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Brewery Showcase | Rogue Ales

Rogue Ales Hop Family
Katelyn Pelak

Here at, we ran a series in August titled “the OGs of Craft Beer,” in which we featured classic or well-known beers that have helped to define and grow craft beer culture throughout the country. One beer featured in our series was Dead Guy Ale from Rogue Ales, a beer born in 1990 when the craft beer wave was in its infancy. Rogue Ales, established in 1988, is one of the true OGs of craft breweries and we’re proud to be featuring them today.

Rogue Ales: A Quick History

Jack Joyce founded Rogue Ales in Ashland, Oregon but the brewery moved to Newport, Oregon shortly thereafter. In order to secure the first lease for the brewery, Joyce struck a deal with Mo, owner of Mo’s Seafood and Chowder in Newport. As the story goes, Mo had always wanted to live in a brewery so she rented space to Jack on the one condition that the brewery would feed the fisherman to help support the wider Newport community. Today, Rogue’s primary brewery is still in Newport although it now houses both brewing and distilling and Rogue Ales itself has grown from a small craft brewery in southern Oregon to a worldwide brand.

Rogue Ales Brewery
Rogue Ales brewery in Newport, OR Photo Credit: Rogue Ales

Rogue Ales: Bigger Than Beer

In addition to brewing beloved beers such as Dead Guy Ale and Chocolate Stout, Rogue operates a striking array of businesses while managing to stay true to their local roots. Rogue started distilling in 2003 and currently offers three types of whiskey and two gins. They began farming in 2008 in Independence, Oregon, 77 miles from their brewery in Newport. According to Rogue President Brett Joyce, this is a critical piece of what makes Rogue’s products so compelling and so darn tasty.

(READ: PorchDrinking Explores the OGs of Craft Beer)

“Farming is not easy and it’s not cheap, but having farm-grown ingredients in our beers, spirits and sodas makes them impossible to fully replicate because soil plays such a big part in the flavor of the ingredients,” Joyce said. “One variety of hops can taste quite different when it’s grown in different parts of the world. The same is true with marionberries and even honey. Terroir affects beer just as much as it does wine.”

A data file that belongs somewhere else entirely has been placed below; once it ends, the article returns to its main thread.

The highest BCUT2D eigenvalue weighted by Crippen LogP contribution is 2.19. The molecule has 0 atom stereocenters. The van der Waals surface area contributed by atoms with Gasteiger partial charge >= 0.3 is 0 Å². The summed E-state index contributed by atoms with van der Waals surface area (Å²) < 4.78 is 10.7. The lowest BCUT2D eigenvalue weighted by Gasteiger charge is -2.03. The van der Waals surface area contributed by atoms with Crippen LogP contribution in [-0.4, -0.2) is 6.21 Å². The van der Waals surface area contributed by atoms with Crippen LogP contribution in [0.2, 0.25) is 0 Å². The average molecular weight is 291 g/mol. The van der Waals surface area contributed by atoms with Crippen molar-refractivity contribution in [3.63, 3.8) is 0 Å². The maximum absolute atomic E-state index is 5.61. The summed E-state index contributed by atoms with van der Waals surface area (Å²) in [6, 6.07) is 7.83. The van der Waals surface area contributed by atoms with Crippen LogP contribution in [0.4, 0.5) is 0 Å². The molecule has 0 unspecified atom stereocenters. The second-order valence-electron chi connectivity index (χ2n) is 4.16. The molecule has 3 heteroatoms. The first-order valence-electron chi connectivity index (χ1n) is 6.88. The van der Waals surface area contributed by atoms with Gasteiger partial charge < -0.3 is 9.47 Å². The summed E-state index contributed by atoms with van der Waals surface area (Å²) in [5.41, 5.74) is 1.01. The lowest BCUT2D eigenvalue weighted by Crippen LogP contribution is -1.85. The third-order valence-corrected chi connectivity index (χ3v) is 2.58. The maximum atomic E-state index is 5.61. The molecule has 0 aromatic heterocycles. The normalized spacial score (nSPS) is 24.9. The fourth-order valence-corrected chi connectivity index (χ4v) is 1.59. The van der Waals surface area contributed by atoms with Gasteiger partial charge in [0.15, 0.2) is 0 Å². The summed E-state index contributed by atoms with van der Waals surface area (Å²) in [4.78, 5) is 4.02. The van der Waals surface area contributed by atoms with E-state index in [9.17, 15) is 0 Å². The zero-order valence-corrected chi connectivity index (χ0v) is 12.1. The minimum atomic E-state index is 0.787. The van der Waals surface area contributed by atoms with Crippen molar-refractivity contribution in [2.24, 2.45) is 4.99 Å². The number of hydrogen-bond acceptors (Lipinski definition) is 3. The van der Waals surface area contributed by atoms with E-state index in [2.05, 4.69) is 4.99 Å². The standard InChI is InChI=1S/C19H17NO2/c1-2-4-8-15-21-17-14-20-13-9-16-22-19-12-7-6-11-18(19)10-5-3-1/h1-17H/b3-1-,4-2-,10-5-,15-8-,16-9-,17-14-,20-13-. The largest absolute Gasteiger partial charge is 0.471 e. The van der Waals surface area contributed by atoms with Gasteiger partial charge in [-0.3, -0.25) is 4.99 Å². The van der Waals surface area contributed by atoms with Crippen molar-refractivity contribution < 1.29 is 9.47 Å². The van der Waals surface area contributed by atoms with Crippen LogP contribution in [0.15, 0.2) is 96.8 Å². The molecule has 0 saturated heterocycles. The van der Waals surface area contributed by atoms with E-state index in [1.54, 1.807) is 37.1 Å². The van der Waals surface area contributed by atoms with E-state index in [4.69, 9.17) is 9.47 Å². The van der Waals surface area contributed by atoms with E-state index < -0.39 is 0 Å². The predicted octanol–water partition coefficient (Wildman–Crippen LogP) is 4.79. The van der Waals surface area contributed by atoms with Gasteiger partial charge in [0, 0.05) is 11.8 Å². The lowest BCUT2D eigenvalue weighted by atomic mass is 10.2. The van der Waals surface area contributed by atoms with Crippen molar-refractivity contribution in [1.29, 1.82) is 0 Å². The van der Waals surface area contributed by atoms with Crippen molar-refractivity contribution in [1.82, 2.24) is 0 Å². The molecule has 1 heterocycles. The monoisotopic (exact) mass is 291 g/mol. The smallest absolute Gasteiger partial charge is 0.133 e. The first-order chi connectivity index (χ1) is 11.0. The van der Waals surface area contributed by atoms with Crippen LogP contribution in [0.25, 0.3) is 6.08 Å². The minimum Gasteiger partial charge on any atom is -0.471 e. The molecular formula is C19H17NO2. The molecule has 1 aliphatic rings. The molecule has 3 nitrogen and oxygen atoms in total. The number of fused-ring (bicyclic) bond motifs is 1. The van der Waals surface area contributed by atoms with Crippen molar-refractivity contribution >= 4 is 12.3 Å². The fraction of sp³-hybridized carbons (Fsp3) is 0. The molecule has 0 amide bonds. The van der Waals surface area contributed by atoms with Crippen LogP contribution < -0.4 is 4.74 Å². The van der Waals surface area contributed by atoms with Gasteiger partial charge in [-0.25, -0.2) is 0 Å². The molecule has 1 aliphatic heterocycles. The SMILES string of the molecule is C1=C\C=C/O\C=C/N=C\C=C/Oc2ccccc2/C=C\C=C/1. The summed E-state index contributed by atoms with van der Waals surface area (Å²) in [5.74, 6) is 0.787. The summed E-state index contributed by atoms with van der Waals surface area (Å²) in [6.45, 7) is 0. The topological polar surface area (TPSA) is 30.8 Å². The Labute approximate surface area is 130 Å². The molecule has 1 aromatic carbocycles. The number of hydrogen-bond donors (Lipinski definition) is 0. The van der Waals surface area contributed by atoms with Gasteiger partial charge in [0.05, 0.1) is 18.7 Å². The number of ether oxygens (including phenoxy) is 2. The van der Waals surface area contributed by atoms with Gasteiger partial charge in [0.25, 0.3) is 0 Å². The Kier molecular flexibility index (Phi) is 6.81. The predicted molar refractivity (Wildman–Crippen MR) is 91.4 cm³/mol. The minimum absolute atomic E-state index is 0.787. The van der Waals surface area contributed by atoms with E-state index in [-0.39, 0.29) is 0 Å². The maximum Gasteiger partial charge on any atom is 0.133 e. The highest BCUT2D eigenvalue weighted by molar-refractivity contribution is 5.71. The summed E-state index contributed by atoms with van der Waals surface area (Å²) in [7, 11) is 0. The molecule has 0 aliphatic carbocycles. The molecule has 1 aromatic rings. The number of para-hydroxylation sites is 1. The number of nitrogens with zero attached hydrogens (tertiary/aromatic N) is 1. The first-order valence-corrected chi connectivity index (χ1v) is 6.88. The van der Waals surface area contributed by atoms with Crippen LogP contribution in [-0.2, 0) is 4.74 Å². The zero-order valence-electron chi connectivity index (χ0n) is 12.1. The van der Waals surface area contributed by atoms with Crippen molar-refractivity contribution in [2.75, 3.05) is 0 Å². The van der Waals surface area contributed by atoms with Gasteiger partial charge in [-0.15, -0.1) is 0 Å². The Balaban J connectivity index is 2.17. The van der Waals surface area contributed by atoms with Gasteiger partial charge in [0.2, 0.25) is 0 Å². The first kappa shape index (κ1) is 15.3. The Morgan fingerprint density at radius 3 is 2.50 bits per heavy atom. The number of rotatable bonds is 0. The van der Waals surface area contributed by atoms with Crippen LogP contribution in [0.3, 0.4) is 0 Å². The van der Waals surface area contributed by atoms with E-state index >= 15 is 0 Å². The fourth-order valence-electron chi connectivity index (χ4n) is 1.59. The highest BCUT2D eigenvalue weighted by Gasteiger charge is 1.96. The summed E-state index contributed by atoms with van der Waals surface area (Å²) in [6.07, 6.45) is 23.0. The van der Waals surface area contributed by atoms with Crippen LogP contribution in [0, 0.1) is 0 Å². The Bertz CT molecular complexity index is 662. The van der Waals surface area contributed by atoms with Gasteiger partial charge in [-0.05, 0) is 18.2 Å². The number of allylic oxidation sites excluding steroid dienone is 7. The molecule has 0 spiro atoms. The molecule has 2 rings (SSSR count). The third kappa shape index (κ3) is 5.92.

The Rogue farms grow hops, botanicals, fruits and vegetables. In addition to the spirits mentioned above, Rogue produces sodas from the produce grown at the farms including a Honey Orange soda made with honey from 7,140,289 bees (exact number provided by Joyce). Finally, Rogue has its own cooperage that makes barrels out of Oregon oak and American oak. In yet another reminder of their ties to the local community, their cooper, Nick Linquist, is the son of Rogue’s first employee.

Barrel at Rolling Thunder Barrel Works
Barrel at Rolling Thunder Barrel Works, Rogue’s cooperage. Photo Credit: Rogue Ales

Rogue Today: What’s Brewing

But aside from exploring new businesses and business models, how has Rogue managed to stay relevant for so long? According to Joyce, the secret ingredients are “creativity, innovation and a relentless desire to dare, risk and dream.” This commitment to innovation has been present throughout Rogue’s 30-year history but perhaps the most ambitious example is Rogue’s barrel-making arm.

“In 2015, we opened Rolling Thunder Barrel Works, our cooperage, in Newport to see what would happen if our Oregon-crafted beers and spirits, mashed and brewed with Oregon ingredients we grew ourselves, were aged in barrels made with Oregon Oak,” explained Joyce. “Our cooper, Nate Linquist, crafts about one barrel a week out of Quercus garryana, which we use to age our Rolling Thunder Imperial Stout.”

Joyce also pointed to the fact that Rogue gives their brewers complete freedom to experiment and brew whatever strikes their fancy.

“This creativity has led to some of our new favorite beers, such as Straight Outta Newport and Combat Wombat,” Joyce said.

At the time of writing, Rogue’s brewers have some notable innovations in the works. They set some yeast traps around the farm in Independence and the Newport brewery to see if they can cultivate wild yeast. Thus far, they’ve brewed one beer with it and the feedback from internal employees is that it was tasty, but not quite release-ready. They are also harvesting salt from Yaquina Bay on the Oregon coast with the goal of using it to brew a Gose.

Rogue Ales: New Releases

Rogue had a busy summer: They released Combat Wombat (a sour Northeast-style IPA with grapefruit and blood orange, made with Australian hops), Marionberry Sour (Rogue’s first sour made with all farm ingredients, including 162,500 berries in each batch) and the Charlie 2018 (a strong ale named after Charlie Papazian, author of “The Complete Joy of Homebrewing”). So what’s next for the brewery? Even more releases. They just released this year’s Pumpkin Patch Ale, which will be hitting shelves this month, as well as Dead ‘n’ Dead and Dead Guy Ale in 12-ounce glow-in-the-dark cans. Keep your eyes open for these releases at your local bottle shop and be sure to stop by the Rogue Ales booth to taste other winners at this year’s GABF.

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